One of Nerdook's first games was the minesweeper-inspired mystery puzzle ClueSweeper, and obviously he has a soft spot for the genre because he's dipping in that well again to bring you Super Samurai Sweeper. This one ups the strategy quotient by making your tiny samurai's path to revenge against the shogun one-way only: you can't go back and grind earlier levels, so if you plan badly in the beginning you can get stuck in an unwinnable gamestate. Just make sure you think carefully and if you're worried, choose an easier difficulty level.
In each of seven daimyo levels plus the final shogun level, you're presented with a large board with tiles. You only have a limited number of clicks to find and defeat the boss. Click on tiles to flip them over. The territory effects (whether good, like bonus silver, or bad, like a booby trap) will automatically trigger, and if there is a party of mooks there, you can click again to fight them, which will make the final boss fight easier, as all undefeated mooks join the boss. You'll be able to see some things about the adjacent tiles which will help you decide where to click next. Footprints on tiles are especially important, as they indicate the direction of the boss. During levels, you can spend silver at a shop to buy things like extra time and better armor, and in between levels, you can spend experience to upgrade and expand your party.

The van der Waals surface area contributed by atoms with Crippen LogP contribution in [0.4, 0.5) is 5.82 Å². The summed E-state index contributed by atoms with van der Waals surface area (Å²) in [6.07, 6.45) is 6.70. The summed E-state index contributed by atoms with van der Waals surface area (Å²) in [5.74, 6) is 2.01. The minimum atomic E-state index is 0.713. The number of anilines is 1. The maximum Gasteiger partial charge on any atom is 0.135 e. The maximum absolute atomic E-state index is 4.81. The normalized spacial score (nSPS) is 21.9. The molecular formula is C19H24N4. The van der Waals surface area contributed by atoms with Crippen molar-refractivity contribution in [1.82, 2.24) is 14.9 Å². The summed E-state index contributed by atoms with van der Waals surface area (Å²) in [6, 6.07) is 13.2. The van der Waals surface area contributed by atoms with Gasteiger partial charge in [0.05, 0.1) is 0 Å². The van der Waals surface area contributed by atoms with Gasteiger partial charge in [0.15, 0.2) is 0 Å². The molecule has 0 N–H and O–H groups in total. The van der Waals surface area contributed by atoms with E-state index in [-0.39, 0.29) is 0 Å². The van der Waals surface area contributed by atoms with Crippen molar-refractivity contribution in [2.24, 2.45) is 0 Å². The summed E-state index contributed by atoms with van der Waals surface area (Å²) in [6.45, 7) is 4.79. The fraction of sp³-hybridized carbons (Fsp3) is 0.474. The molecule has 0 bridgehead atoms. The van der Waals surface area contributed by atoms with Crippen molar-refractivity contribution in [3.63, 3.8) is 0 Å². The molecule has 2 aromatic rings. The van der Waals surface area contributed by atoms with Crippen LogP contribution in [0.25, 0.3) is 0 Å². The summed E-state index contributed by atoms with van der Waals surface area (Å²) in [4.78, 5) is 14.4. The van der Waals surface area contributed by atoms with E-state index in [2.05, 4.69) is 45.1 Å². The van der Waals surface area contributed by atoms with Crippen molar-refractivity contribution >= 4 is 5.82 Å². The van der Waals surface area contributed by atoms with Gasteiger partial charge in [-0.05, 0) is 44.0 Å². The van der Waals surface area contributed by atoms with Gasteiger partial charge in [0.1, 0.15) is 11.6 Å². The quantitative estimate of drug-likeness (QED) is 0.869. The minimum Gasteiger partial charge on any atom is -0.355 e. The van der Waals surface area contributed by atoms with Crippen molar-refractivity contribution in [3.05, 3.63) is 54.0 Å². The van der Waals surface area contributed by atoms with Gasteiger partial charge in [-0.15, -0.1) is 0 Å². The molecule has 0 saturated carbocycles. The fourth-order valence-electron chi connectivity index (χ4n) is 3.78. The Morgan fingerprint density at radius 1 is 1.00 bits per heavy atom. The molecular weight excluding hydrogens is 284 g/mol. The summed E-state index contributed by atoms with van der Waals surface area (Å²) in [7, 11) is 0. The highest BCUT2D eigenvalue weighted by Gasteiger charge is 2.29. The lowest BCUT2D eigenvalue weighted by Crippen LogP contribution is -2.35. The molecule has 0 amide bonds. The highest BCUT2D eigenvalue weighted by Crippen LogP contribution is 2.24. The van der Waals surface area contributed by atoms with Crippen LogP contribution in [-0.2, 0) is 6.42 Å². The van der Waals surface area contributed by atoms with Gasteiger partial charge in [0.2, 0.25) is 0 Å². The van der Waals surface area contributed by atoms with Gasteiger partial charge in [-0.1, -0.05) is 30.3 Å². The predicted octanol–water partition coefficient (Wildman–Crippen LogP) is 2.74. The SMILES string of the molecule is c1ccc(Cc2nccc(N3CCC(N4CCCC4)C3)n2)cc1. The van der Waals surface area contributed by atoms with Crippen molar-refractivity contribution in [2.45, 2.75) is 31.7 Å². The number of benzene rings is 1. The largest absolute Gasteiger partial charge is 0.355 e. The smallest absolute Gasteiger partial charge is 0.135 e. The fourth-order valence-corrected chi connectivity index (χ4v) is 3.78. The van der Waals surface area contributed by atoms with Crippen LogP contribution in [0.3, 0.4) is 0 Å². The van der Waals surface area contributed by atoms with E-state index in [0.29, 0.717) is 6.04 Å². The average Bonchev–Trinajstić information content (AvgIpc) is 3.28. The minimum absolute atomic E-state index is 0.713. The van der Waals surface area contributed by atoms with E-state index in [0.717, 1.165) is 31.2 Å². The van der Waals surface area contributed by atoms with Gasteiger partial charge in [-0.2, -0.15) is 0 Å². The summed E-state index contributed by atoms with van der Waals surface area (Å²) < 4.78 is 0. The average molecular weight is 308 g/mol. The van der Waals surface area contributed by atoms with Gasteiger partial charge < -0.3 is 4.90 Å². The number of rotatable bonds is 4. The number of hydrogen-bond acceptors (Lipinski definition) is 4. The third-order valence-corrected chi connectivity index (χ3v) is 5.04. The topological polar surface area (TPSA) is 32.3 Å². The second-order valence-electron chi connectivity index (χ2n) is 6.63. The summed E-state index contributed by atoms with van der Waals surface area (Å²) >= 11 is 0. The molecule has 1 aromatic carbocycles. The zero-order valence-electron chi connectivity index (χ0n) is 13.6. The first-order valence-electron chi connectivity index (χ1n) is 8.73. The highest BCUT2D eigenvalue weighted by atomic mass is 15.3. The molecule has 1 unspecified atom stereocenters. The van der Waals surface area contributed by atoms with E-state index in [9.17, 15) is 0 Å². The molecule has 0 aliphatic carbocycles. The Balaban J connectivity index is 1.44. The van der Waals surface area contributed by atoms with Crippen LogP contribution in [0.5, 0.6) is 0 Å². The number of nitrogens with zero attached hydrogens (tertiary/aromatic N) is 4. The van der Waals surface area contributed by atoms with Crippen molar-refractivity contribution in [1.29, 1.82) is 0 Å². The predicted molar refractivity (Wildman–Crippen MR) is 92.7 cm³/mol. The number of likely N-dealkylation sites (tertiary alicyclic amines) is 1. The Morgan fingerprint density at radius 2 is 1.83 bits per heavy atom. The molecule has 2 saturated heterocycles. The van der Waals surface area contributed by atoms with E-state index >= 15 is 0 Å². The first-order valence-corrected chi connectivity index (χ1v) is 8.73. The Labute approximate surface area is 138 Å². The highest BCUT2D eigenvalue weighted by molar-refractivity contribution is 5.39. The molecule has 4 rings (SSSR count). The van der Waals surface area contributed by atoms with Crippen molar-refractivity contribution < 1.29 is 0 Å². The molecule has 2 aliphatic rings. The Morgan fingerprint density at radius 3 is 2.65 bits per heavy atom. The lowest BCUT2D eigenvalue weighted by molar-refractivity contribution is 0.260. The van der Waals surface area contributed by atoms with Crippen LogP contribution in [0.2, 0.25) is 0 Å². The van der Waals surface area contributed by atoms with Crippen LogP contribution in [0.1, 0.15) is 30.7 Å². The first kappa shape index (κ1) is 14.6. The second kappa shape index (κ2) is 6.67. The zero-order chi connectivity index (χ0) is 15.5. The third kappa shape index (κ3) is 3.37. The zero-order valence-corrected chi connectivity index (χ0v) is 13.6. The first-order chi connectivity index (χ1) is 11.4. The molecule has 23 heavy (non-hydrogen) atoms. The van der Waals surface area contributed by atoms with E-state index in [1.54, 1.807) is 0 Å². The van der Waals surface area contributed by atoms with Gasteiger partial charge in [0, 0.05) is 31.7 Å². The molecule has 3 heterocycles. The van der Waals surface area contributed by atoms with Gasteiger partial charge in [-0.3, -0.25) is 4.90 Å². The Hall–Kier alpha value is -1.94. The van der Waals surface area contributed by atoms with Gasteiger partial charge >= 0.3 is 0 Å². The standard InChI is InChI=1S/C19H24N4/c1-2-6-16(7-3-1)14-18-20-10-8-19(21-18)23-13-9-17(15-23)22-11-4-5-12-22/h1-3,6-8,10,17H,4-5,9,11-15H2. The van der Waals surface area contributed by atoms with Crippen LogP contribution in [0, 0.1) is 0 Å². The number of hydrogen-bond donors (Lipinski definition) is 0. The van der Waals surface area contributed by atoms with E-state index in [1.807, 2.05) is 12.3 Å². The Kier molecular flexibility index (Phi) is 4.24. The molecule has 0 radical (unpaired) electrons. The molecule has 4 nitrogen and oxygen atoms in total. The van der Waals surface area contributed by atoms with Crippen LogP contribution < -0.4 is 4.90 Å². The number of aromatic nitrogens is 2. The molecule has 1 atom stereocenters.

During the battles themselves, the only way you can affect the tide of battle is by clicking on one of three specials (assuming you have enough kill-fueled chakra in your bar to unleash them), and you can also use this chakra to resurrect fallen party members. For the most part the AI is pretty good, but the archer has a disturbing tendency to either forget he's a glass cannon and charge right up to the boss, or stand stupidly outside of range and fire arrows at the ground. Maybe the ground insulted his grandma. The real fun of the game is in the main minesweeping sections. Since leftover clicks translate into major experience and final score bonuses, you want to hoard them, yet you also need to make sure you're ready for the boss, because dying wipes out anything you've earned in-level and dings your score to boot. Even which daimyo to fight first is a tactical decision, since different daimyos increase the difficulty in different ways (increasing mook numbers vs. buffing a certain class of mook for example). Truly a game for the cerebral ronin.